Symposium issue for Sept 2015

Survival and the Middle Picture

2016 ConvUrgentCare Symposium Issue

Managing a large enterprise in a predictable environment is tough enough.  But when it turns unpredictable, it becomes a complex web of cash flow management, hard decisions about your employees and leadership, and risky new strategic paths.  As many of you have heard me say, I lived through this in the mainframe computer business.

I have also said the business of taking care of people is no longer a predictable enterprise, and in many ways the hospital business model reminds me a lot of the mainframe business model.  Big computing fell victim to small computing.  High acuity is falling victim to low acuity.  Or better said, the lower the acuity level, it seems, the lower the predictability.  It is now all about questioning your assumptions.  Constantly.   

I am the host of our annual ConvUrgentCare Strategy Symposium and each year we try to bring together speakers that, when taken together, tell a story that helps you manage to an uncertain future.  The 2016 ConvUrgentCare Strategy Symposium is about looking at what we call “The Middle Picture.”  You have heard the big-picture talks from healthcare futurists.  About half of their predictions will come true, you just don’t know which half.  And there are conferences that go into the nitty gritty details on everything from facilities management to ICD-10.

But the middle picture is all about executing on future trends that we know are going to happen and building new teams and partnerships that are 100 percent committed to winning at their particular part of the challenge.

Here are three of those trends we know are going to happen:

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Health Plan Landscape for the Walk-in Operators

March 2016 - Health Plan Landscape for the Walk-in Operators
By Bernie Kuhn

The health plan industry survived the ACA implementation and the first few years of the new plan structures.  The rate of change isn’t slowing however.  Millions of newly covered lives (25% of which auto-renewed in January) on-boarded into the US health system.  Demographic trends and regulatory forces continue to change their business mix from group commercial to individual products.  But the effect of consumerism seems to be the big question.  High deductible plans haven’t driven price shopping so much as they’ve curtailed spending.  Plans have been making investments in consumer technology and engagement which will affect the walk-in business.

As this month’s newsletter is being prepared, the annual health insurance statutory reporting cycle is wrapping up and full year 2015 results hit in April.  Look for major announcements as plans merge for scale and to grow their Medicare Advantage volume (Aetna/Humana).  We expect to see several smaller Blue plans merge into larger plans.  Blue plans may compete amongst themselves (via Anthem/Cigna), and Aetna and UnitedHealth (via Optum) will continue to build their infrastructure as a service arm of health systems.  There may in fact be better money from running operations for health systems than in covering risk and chasing employers – the business case is pretty straightforward if/when a single or dual payer model occurs.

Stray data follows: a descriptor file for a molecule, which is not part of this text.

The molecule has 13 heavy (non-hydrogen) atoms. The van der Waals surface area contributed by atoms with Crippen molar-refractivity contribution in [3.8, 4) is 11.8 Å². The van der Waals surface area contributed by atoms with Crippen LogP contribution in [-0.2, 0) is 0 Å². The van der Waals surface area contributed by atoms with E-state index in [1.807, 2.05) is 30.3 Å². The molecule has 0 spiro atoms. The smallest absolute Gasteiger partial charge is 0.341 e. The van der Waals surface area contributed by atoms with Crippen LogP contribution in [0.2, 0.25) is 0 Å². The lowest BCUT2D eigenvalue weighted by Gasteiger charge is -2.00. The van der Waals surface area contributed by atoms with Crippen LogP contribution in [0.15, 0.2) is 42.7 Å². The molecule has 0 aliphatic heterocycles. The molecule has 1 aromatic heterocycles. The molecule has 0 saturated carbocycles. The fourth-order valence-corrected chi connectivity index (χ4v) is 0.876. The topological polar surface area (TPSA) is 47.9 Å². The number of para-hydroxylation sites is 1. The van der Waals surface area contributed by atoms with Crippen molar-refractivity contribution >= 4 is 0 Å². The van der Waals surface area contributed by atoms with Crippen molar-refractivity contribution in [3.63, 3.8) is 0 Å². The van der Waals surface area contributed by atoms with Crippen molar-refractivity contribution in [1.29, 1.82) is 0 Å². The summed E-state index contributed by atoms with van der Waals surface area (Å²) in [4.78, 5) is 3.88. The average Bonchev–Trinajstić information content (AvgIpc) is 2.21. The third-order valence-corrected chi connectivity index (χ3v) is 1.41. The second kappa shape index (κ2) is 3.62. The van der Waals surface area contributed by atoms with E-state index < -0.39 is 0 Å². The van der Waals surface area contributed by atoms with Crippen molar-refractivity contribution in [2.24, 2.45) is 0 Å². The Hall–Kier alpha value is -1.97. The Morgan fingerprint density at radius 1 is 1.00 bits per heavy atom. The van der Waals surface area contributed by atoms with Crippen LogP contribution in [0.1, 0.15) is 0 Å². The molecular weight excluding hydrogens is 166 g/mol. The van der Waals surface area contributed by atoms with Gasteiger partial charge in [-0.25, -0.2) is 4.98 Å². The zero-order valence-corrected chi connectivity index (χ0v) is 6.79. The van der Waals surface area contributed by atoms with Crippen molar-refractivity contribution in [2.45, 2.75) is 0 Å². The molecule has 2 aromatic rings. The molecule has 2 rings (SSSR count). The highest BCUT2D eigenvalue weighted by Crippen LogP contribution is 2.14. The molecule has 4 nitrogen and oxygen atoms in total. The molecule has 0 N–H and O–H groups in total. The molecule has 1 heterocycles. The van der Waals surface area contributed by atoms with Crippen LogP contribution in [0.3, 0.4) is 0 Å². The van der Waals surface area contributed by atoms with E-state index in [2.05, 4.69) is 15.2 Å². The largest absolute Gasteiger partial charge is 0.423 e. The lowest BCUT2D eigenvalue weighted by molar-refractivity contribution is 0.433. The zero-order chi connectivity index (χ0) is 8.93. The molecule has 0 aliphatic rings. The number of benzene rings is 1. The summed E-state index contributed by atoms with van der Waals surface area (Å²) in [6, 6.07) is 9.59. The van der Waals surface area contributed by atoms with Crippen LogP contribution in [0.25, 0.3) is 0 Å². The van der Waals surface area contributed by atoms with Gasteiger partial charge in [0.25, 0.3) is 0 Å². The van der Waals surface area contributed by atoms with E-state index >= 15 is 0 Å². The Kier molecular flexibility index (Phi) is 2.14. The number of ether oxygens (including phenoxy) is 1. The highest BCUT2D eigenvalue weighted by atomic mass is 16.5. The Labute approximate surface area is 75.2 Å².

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May 2016 newsletter - initial content

May 2016 article by Rob Rohatsch

Making the Strategic Provider Staffing Decision

Throughout my career as an emergency medicine physician and as an entrepreneur in urgent care medicine, I have had the pleasure of working with many nurse practitioners (NPs) and physician assistants (PAs) in various staffing models.  In the emergency department (ED) during residency, they were typically assigned to a section of the department where lower acuity cases were triaged.  In my program, they were almost exclusively NPs.  They functioned fairly independently from the physicians but had full access when they had questions.  Their scope of practice in the ED was controlled by the triage nurse with protocols established based on the chief complaint of the patient.  There are some studies that suggest nearly 15% of all patients seen in an ED are seen by either a PA or NP.  After residency, as an attending physician in emergency medicine, I worked with primarily PAs under two different staffing models. In one large urban ED, I worked with PAs assigned to a ‘fast-track’ area of the ED and had patients triaged to them in a similar manner to my residency experience.  In a smaller ED I worked in, I worked along side a PA and we saw patients in an alternating fashion with no triaging based on acuity.  My experience as an ED physician indelibly etched in my mind their value in an acute care setting.

The US health care system is the most costly in the world, accounting for an estimated 20% of the gross domestic product by 2020.  In an attempt to mitigate this alarming statistic, the Institute for Healthcare Improvement (IHI) developed the Triple Aim framework in 2007.

    Improving the patient experience

    Improving the health of populations

    Reducing the per capita cost of health care

So how can we as operators of walk in healthcare services work towards the IHI goals?  Can something as simple as a staffing model change yield improvements in all three areas?  How do the policies of payers, government agencies, and other competing interests confound the ability to make a strategic decision on provider staffing models?  A review of the literature on the subject provides some interesting results. 

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